Conflict in Water Management of James River, NDby Craig Odenbach, North Dakota State Water Commission, Bismarck, United States,
G. Padmanabhan, North Dakota State Water Commission, Bismarck, United States,
Document Type: Proceeding Paper
Part of: Urban and Regional Conflict Resolution in Water Related Issues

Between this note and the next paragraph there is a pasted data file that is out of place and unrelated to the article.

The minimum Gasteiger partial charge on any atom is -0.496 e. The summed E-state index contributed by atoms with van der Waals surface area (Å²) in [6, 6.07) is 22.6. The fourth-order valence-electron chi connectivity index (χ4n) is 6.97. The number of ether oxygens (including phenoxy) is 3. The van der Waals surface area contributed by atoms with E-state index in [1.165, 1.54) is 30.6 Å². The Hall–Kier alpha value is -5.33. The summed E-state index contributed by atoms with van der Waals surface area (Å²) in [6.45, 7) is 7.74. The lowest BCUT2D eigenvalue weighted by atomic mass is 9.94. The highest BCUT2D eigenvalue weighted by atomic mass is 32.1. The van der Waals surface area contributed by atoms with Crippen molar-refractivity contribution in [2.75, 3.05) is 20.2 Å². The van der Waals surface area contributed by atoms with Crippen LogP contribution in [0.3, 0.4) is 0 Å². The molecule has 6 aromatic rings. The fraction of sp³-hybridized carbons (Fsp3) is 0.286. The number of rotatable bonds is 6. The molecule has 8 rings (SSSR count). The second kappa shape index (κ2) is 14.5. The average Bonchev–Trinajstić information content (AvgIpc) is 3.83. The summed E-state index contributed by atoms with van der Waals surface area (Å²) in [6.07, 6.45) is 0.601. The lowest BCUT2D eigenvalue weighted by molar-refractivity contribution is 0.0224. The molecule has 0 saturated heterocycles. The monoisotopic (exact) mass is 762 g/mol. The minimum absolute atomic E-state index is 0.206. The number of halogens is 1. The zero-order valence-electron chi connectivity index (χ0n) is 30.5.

Delivery of water from storage in Jamestown Reservoir to 898 acres of newly developed irrigation along the lower James River by the U.S. Bureau of Reclamation during the drought of 1988 created a potential for conflict with both the existing private irrigators, who have historically depended on the normal releases, and the U.S. Fish and Wildlife Service, who holds a water right for a downstream channel dam behind which many of the appropriators have their pumps located. The difficulty in distinguishing between natural flow, the water released from Jamestown Reservoir, and the water stored in this channel dam, complicated decisions for surface water managers. The adverse effects of a severe drought served to further complicate these decisions. A hydrologic budget analysis was used to quantify the gains and losses during this period and to assess the effects on holders of the conflicting water rights. Data were collected from various sources to determine the inflow, outflow, precipitation, evaporation, appropriations, and storage for each of five reaches analyzed. The results of this analysis showed that the relationship between the various water right holders was mutually beneficial, because the adverse effects of the drought were shared. This analysis also showed the stream to be a gaining stream through most of the reaches and provided an understanding of this hydrologic system which will be valuable if delivery of water to the Oakes Test Area from Jamestown Reservoir is attempted again.
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